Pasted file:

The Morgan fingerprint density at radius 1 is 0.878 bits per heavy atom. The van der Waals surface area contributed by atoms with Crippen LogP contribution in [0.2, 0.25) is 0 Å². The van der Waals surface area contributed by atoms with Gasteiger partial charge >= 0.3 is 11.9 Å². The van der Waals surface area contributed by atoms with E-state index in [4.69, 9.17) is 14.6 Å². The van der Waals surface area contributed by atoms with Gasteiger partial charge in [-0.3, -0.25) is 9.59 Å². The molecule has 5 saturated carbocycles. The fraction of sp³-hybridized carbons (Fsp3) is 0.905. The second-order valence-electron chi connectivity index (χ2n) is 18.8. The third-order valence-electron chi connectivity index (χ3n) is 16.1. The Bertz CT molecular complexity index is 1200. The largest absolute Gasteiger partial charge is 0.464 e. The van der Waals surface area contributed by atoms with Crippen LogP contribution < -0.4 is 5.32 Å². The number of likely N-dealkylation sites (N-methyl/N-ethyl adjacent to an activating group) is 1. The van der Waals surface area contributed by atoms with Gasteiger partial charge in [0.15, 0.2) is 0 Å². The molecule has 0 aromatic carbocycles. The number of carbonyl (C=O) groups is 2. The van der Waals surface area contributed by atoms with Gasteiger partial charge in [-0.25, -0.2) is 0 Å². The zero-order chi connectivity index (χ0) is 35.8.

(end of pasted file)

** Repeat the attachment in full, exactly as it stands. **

The Morgan fingerprint density at radius 1 is 0.878 bits per heavy atom. The van der Waals surface area contributed by atoms with Crippen LogP contribution in [0.2, 0.25) is 0 Å². The van der Waals surface area contributed by atoms with Gasteiger partial charge >= 0.3 is 11.9 Å². The van der Waals surface area contributed by atoms with E-state index in [4.69, 9.17) is 14.6 Å². The van der Waals surface area contributed by atoms with Gasteiger partial charge in [-0.3, -0.25) is 9.59 Å². The molecule has 5 saturated carbocycles. The fraction of sp³-hybridized carbons (Fsp3) is 0.905. The second-order valence-electron chi connectivity index (χ2n) is 18.8. The third-order valence-electron chi connectivity index (χ3n) is 16.1. The Bertz CT molecular complexity index is 1200. The largest absolute Gasteiger partial charge is 0.464 e. The van der Waals surface area contributed by atoms with Crippen LogP contribution < -0.4 is 5.32 Å². The number of likely N-dealkylation sites (N-methyl/N-ethyl adjacent to an activating group) is 1. The van der Waals surface area contributed by atoms with Gasteiger partial charge in [0.15, 0.2) is 0 Å². The molecule has 0 aromatic carbocycles. The number of carbonyl (C=O) groups is 2. The van der Waals surface area contributed by atoms with Gasteiger partial charge in [-0.25, -0.2) is 0 Å². The zero-order chi connectivity index (χ0) is 35.8.